Book 1, Chapter 3. Aristotle points out that he will be satisfied “to indicate the truth roughly and in outline,” and that his claims should be accepted in that same spirit. He also argues that a young person isn’t an appropriate student of political science, because a young person is inexperienced and driven by feelings. But for students who “accord with reason in forming their desires […] knowledge of political science will be of great benefit.”
Because Nicomachean Ethics originated in Aristotle’s philosophical lectures, it’s not intended to be a comprehensive work—a fact that should be kept in mind when evaluating his ideas. Aristotle believes that political science is best studied by those who are experienced in putting reason before feelings, something that, as he will discuss later, is key to the pursuit of virtue overall.
Book 1, Chapter 4. So what is this highest good that political science seeks? Most people would agree that it is happiness, but they disagree about what happiness consists of. Aristotle says that to determine this, it’s necessary to start from what we know—and that is why it’s necessary “to have been brought up in fine habits if we are to be adequate students of fine and just things.”
Having established that there is a highest good toward which all lesser ends point, Aristotle asks what that good is. He also suggests that if someone hasn’t already been brought up in fine (correct, or admirable) ways of thinking, it will be difficult for them to undertake this inquiry well. In other words, to understand what’s good, one must be acquainted with the good already.
Book 1, Chapter 5. People generally form their understanding of the good from the type of life they lead, and there are roughly three types of lives: the lives of gratification, of political activity, and of study. Those who lead lives of gratification choose a life that’s fit “for grazing animals.” In contrast, “Cultivated people,” who choose the life of political activity, see the good as honor; but this, too, is inferior to something higher. The third life, that of study, will be discussed in what follows.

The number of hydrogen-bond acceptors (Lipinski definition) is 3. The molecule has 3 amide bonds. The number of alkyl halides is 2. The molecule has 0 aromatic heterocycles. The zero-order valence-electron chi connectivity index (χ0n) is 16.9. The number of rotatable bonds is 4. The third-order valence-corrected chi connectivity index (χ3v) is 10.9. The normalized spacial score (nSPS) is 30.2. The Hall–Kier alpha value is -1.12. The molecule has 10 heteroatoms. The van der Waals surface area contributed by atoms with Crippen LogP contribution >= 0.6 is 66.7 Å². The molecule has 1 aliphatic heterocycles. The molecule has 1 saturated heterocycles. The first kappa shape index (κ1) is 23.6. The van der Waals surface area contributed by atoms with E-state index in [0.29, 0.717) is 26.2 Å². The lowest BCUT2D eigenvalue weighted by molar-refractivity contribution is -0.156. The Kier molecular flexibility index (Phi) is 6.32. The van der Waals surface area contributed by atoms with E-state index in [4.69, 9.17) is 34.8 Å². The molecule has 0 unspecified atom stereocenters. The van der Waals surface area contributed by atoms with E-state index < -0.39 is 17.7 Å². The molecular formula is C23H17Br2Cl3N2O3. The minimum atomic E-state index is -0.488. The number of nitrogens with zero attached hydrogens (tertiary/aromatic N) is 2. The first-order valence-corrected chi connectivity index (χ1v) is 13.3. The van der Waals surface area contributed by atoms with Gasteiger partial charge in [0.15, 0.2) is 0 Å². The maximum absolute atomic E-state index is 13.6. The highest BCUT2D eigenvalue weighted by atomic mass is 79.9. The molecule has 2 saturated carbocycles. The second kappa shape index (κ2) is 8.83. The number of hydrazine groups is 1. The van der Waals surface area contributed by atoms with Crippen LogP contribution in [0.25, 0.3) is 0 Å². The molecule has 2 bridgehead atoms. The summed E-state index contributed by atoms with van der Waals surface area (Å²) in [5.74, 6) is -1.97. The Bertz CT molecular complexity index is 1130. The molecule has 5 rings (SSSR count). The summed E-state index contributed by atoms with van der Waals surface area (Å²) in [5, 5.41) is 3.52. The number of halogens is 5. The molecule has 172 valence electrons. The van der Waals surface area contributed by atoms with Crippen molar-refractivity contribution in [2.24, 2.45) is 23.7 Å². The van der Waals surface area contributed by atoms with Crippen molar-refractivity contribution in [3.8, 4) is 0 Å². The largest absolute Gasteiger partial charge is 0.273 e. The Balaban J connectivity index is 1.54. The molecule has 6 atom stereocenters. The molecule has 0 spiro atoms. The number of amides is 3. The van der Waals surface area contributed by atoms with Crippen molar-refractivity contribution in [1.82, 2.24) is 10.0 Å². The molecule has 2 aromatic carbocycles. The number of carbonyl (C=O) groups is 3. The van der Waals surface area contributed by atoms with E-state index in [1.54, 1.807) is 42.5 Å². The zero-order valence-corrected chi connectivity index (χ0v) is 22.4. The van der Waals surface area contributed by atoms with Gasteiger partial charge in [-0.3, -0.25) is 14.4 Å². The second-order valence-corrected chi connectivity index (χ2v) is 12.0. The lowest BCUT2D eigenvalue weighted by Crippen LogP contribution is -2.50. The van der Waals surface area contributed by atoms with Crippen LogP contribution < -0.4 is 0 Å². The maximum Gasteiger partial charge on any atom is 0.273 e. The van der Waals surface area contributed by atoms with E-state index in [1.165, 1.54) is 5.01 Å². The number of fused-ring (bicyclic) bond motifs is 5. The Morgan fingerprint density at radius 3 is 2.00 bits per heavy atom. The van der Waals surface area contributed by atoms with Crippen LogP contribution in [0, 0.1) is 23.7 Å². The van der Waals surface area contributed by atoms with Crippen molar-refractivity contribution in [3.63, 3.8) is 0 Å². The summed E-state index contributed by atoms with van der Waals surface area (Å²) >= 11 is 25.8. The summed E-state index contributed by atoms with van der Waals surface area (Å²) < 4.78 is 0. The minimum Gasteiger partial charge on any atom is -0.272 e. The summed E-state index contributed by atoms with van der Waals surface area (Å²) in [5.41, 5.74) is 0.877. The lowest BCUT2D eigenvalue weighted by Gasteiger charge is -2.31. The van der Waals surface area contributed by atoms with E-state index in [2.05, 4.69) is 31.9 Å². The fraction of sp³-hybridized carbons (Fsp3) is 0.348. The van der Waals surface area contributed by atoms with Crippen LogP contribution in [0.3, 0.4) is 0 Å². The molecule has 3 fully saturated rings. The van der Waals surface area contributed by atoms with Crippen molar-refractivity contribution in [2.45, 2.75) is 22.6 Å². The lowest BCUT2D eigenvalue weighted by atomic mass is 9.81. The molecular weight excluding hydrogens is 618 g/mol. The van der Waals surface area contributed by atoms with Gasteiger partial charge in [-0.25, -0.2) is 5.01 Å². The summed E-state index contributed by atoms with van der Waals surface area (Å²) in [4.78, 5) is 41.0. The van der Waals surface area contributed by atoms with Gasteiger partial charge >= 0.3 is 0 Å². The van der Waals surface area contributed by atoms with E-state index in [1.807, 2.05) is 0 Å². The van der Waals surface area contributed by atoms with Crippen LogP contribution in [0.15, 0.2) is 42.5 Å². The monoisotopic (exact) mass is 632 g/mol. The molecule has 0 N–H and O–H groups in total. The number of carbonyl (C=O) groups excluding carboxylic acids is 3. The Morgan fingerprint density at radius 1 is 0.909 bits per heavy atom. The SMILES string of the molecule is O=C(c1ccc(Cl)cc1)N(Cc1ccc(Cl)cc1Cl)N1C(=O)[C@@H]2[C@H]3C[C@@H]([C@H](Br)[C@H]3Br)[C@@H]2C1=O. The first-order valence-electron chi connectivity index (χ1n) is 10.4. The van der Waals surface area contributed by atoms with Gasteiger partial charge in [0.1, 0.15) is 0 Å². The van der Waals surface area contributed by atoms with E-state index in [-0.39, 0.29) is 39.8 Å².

From Aristotle’s breakdown of the three types of lives, it’s not hard to guess that the life of study is the one most oriented toward the good. However, there is an ongoing tension between study and political activity in his thought; while study is best for the individual, political activity is needed in order to preserve the good for society as a whole.
Book 1, Chapter 6. Before proceeding, though, Aristotle points out that it’s best to figure out what is meant by the good. Because it is spoken of in so many different ways, we can conclude that there isn’t a single, universal good. There are goods that are pursued for the sake of something else, and things that are goods in their own right, and all of these are different. This means that goods can’t correspond to some single “Idea.”